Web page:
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Woman's move towards emancipation was outlined by the president of the Auckland Federation of University Women, Mrs. Eric Macdonald, in an address at the Adult Education Centre, yesterday. This was the first of a series of weekly lectures on "Woman in the Community" to be held by the Advisory Committee of Adult Education, Auckland University College.

In primitive times, said Mrs. Macdonald, women did a great deal of work, and in medieval days, when husbands were so often away at the wars, a great deal of management of families and estates fell to their lot. The abbesses and prioresses of this period were also women of great ability, who undertook responsibilities calling for administrative gifts and learning.

Approaching our own times, came the complicated housekeeping of the pre-industrial revolution era, giving way to a simpler mode of housekeeping, while women were thus freed to take work in factories, shops and so on.

"Unfortunately, with this development," continued the speaker, "came the idea that women of the middle and upper classes should be protected from the rough buffetings of the world; that they should be meek and obedient, and their one aim to please. "Many women came to love this life of iack of responsibility and idleness, but others rebelled. This parasitic position of women gave no openings or scope for the abilities of the active, intelligant spinster, while the Eosition of women who were unappily married was deplorable. "Women had no legal rights, and were classed, as Mill put it, 'with idiots, lunatics and minors.' In the quaint diction of the day, the legal position was, 'My wife and I are one, and I am he,' while a learned judge expressed the view that 'if a woman left her husband she must learn to starve, or live on charity.' " Mrs. Macdonald concluded by giving a resume of the great names and great reforms achieved by outstanding women, and their few staunch men supporters, in transforming the legal, educational and economic disabilities of women in the 19th century to the position of comparative freedom and equality which was taken so much for granted to-day.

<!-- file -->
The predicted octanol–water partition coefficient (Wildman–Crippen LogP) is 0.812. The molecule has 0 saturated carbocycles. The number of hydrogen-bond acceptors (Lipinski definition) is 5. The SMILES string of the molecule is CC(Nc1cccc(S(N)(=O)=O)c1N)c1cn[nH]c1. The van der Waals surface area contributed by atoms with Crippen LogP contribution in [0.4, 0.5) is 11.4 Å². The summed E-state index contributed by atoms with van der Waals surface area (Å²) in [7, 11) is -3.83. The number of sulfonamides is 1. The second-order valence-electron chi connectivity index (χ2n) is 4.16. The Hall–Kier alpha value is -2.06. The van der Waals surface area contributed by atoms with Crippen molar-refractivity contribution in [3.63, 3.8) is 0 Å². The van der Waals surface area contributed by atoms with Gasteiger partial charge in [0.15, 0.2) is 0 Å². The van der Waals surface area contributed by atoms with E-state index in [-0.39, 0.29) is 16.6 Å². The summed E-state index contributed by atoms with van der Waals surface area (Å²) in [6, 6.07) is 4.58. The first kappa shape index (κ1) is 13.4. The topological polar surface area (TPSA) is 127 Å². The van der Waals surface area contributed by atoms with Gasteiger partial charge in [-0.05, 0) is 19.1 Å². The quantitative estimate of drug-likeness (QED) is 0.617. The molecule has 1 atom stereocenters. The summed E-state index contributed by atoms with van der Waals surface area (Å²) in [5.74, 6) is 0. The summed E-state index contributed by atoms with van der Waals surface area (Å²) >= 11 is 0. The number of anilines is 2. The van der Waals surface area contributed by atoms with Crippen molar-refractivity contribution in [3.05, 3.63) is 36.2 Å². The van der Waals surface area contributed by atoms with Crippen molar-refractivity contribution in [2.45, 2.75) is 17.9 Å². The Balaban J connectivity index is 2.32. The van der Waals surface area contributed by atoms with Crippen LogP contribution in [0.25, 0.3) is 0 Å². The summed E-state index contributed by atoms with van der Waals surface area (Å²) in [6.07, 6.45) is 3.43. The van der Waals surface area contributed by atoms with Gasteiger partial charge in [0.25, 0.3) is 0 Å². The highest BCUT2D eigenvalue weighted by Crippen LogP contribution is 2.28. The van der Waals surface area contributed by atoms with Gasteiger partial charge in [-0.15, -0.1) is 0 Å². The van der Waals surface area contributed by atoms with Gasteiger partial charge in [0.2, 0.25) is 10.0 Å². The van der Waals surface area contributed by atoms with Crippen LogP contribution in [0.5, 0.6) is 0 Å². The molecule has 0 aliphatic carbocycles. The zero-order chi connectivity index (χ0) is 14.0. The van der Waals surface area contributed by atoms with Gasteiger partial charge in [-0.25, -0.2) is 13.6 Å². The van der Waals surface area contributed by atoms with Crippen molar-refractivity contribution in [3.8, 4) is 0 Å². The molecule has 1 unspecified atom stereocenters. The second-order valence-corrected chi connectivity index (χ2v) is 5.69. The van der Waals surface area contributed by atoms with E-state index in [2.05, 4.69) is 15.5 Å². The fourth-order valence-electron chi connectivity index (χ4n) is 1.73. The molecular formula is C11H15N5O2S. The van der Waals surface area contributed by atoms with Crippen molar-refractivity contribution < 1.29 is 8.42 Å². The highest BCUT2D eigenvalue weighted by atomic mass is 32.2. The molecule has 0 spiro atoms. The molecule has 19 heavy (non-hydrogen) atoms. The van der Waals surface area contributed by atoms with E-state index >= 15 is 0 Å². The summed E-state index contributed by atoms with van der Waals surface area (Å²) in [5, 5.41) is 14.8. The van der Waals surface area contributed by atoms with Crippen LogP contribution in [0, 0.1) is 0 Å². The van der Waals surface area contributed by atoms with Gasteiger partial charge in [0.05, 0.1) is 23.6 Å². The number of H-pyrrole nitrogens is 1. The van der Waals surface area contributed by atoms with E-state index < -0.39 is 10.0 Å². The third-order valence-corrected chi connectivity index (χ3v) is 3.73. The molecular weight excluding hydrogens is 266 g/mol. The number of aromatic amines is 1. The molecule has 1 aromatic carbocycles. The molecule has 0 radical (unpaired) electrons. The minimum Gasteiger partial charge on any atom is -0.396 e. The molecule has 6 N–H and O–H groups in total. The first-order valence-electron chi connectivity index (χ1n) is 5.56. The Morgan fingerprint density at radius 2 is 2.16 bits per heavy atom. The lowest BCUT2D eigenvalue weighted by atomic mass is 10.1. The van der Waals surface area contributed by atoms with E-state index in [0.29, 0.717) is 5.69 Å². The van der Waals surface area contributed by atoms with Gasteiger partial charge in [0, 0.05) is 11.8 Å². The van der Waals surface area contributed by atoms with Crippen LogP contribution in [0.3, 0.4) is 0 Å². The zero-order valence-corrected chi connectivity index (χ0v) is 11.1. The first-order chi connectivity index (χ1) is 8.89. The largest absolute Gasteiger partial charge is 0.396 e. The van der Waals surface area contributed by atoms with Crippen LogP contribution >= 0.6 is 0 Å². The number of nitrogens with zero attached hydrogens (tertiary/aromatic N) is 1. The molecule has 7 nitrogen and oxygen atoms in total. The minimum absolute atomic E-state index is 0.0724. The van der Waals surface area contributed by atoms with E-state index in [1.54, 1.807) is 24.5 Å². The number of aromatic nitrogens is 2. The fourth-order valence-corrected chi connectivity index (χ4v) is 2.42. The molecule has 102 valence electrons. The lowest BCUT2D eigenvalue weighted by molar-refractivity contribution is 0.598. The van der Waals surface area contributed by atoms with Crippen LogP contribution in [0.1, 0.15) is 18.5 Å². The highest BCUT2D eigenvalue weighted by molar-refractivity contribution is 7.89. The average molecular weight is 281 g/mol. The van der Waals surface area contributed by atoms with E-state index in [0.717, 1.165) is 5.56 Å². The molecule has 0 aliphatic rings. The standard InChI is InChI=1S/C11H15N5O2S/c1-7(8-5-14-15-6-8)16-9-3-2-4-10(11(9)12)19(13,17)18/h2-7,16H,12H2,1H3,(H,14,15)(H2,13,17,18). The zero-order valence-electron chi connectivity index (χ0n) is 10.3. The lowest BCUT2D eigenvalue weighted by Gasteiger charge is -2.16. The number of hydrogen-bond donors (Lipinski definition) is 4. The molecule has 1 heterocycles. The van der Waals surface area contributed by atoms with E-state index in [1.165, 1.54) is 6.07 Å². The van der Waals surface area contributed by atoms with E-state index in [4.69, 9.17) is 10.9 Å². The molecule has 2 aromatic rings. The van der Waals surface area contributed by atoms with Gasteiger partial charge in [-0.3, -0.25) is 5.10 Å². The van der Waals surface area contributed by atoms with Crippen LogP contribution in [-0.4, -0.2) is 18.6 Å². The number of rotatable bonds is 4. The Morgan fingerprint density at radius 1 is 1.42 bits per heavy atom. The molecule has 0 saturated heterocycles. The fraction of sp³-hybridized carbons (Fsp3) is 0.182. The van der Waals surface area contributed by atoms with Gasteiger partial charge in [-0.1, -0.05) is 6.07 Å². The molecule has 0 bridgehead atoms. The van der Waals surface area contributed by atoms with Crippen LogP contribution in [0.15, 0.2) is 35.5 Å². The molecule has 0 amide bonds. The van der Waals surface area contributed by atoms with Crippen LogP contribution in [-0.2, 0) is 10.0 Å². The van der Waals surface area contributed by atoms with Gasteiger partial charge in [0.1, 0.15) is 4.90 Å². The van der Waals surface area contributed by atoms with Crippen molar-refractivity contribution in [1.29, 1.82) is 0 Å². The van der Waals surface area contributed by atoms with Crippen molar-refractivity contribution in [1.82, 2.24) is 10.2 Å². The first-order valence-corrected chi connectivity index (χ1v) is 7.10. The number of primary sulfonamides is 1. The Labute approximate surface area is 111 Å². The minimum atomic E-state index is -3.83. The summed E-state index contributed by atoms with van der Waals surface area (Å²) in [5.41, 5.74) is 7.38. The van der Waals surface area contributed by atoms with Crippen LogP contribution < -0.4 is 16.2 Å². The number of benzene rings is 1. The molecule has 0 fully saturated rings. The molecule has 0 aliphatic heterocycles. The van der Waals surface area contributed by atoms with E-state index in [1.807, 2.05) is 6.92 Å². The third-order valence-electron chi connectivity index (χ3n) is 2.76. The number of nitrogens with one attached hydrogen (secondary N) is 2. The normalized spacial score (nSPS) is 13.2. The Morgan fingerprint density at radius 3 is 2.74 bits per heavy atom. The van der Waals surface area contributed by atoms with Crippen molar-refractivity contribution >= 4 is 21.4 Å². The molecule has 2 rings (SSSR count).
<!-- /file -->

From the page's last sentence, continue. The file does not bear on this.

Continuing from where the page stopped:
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Bibliographic details

FOR WOMEN WOMEN'S REFORMS, Auckland Star, Volume LXXVI, Issue 168, 18 July 1945

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FOR WOMEN WOMEN'S REFORMS Auckland Star, Volume LXXVI, Issue 168, 18 July 1945

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